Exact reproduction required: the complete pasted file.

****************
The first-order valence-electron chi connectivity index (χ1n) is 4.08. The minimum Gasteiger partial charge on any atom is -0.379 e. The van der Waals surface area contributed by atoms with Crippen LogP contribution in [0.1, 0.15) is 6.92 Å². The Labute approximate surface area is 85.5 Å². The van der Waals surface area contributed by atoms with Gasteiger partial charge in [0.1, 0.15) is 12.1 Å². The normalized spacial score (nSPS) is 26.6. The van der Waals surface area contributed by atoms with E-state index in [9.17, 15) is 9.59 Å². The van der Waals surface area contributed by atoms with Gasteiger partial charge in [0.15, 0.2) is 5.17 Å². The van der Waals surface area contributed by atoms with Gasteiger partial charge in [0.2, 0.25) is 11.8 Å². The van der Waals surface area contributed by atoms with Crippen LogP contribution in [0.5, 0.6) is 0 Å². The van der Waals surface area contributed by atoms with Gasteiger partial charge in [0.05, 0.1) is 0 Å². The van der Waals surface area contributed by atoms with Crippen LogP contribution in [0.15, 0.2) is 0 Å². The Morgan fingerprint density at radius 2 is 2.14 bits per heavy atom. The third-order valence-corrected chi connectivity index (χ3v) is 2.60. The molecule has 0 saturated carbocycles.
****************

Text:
The first-order valence-electron chi connectivity index (χ1n) is 4.08. The minimum Gasteiger partial charge on any atom is -0.379 e. The van der Waals surface area contributed by atoms with Crippen LogP contribution in [0.1, 0.15) is 6.92 Å². The Labute approximate surface area is 85.5 Å². The van der Waals surface area contributed by atoms with Gasteiger partial charge in [0.1, 0.15) is 12.1 Å². The normalized spacial score (nSPS) is 26.6. The van der Waals surface area contributed by atoms with E-state index in [9.17, 15) is 9.59 Å². The van der Waals surface area contributed by atoms with Gasteiger partial charge in [0.15, 0.2) is 5.17 Å². The van der Waals surface area contributed by atoms with Gasteiger partial charge in [0.2, 0.25) is 11.8 Å². The van der Waals surface area contributed by atoms with Crippen LogP contribution in [0.5, 0.6) is 0 Å². The van der Waals surface area contributed by atoms with Gasteiger partial charge in [0.05, 0.1) is 0 Å². The van der Waals surface area contributed by atoms with Crippen LogP contribution in [0.15, 0.2) is 0 Å². The Morgan fingerprint density at radius 2 is 2.14 bits per heavy atom. The third-order valence-corrected chi connectivity index (χ3v) is 2.60. The molecule has 0 saturated carbocycles.